Your heart pounds and you suddenly can’t breathe, you may be experiencing a panic attack. This sudden surge of overwhelming anxiety and stress may make you feel like you’re going crazy or that you may even die. These symptoms come on quickly and will pass; however, trying to live with this condition can make you want to withdraw from your normal everyday activities.

In this post, we are going to cover what exactly this condition entails, what causes it, the symptoms and how an emotional support animal can help with panic attacks.

What is a Panic Attack?

We most likely all have something that creates fear in us. This type of stress/anxiety is part of our nervous systems response to a real or perceived danger and is often referred to as the “fight or flight” response. Panic, on the other hand, is a sudden and intense feeling of fear which can cause immobility in the moment. A panic attack can strike at any moment and many patients do not know why it has happened. In fact, some patients even experience a panic attack while “relaxed” or asleep.

Stopping Panic Attacks

What Causes Panic Attacks?

Sometimes a panic attack is a one-time occurrence, while others can be brought on by fearful situations like crossing a bridge or making a public speech. This is especially true if the person has reacted in this fashion before. Panic attacks can also be the result of other mental health issues like anxiety, PTSD, depression or panic disorder.

Symptoms of a Panic Attack

Panic attacks can happen anytime and anywhere, but they often occur while the person is outside of the home. The symptoms of a panic attack come on suddenly and usually reach their peak within 10 minutes. They can last up to 30 minutes with more severe cases lasting up to one hour. Here are the symptoms of a “full-blown” panic attack;

  • Shortness of breath leading to hyperventilation
  • Chest pain or discomfort
  • Racing or palpitating heart
  • Feeling of choking
  • Trembling/shaking
  • Sweating
  • Feelings of being detached from the body
  • Nausea
  • Lightheaded, dizzy or feeling faint
  • Hot or cold flashes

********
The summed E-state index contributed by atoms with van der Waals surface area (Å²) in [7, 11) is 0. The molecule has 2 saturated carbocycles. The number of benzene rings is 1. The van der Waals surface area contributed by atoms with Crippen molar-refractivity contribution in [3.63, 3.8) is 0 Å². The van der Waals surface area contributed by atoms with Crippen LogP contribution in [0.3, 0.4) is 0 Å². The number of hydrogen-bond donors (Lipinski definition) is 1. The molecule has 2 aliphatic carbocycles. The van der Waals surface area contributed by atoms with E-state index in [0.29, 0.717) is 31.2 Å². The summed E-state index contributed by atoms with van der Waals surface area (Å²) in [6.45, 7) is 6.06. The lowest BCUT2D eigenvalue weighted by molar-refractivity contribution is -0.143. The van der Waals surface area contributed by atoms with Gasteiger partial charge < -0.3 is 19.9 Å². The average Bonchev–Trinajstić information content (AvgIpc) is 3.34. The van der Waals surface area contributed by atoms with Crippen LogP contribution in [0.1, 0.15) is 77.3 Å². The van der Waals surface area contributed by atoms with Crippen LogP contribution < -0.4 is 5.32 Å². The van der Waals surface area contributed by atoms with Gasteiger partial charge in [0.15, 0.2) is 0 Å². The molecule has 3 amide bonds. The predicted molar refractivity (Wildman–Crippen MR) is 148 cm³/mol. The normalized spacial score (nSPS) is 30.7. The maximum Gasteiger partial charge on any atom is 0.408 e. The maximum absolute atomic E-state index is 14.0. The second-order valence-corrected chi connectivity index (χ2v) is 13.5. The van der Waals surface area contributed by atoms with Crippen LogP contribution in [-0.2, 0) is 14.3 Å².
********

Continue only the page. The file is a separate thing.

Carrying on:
• Numbness/tingling sensation
  • Fears of dying, going crazy or losing control

Signs of a Panic Disorder

The occasional panic attack is usually nothing to be concerned about, but if you have experienced repeated panic attacks which have affected other aspects of your personality or are causing you anxiety over having another panic attack, you may be experiencing panic disorder.

You may have a panic disorder if you;

  • You have frequent panic attacks that are not related to a specific trigger or situation
  • Have severe stress, worry or anxiety over having another panic attack
  • The panic attacks have stopped you from living a normal life or going to the place(s) where you previously experienced a panic attack.

Emotional support dog help

How an Emotional Support Animal Can Help With Panic Attacks

If you are suffering from panic attacks or panic disorder, an emotional support animal may be the answer you have been seeking.

An ESA can be any species, but dogs and cats tend to be the most common ones chosen. These animals are more than just “pets” they are used to specifically treat severe anxiety ie panic attacks and other debilitating mental and emotional issues.

More and more doctors and mental health professionals are recommending emotional support animals in conjunction with treatment plans that may include medications and changes in lifestyle (better eating, exercise etc.).

For those patients that suffer from moderate to severe panic attacks having a dog that loves to cuddle can be key in helping you calm those rattled emotions. It has been scientifically proven that having an animal on your lap or close by will calm the heart rate, blood pressure and help the person feel at ease.

Emotional support dog travel

Having a dog for an ESA will also distract the person from being inside of their own heads. Canines need to be walked, fed and played with which will all help take the focus off of the person’s own troubles.

Dogs and other species of ESA’s also make great listeners, they don’t judge and never tire of hearing of a person’s problems. Animals also help with loneliness and provide another heartbeat in an otherwise solitary household.

Some dogs can also be specifically trained to lie on a person in the midst of a panic attack. Although this action sounds simple, most people who have experienced panic attacks report that having their dog lie across their lap or even across their entire body significantly reduces the symptoms and the duration of the panic attack. Deep pressure therapy using an emotional support animal can significantly reduce the symptoms of a panic attack when it occurs. 

How to Get an Emotional Support Animal Doctor’s Note


Panic Attacks & ESA’s

Experiencing panic attacks can be very debilitating and can even lead to a panic disorder where the person’s whole lifestyle is affected. If you are suffering from either of these conditions, seek medical help. Your doctor will go through a variety of questions to help establish the cause of this condition. Once a diagnosis is made, be sure to follow through with the plan put in place by your mental health professional and perhaps even consider the idea of using an emotional support animal. Treating the problem will help you gain back the life you were meant to live.

Start your questionnaire now to see if you qualify for an emotional support animal.


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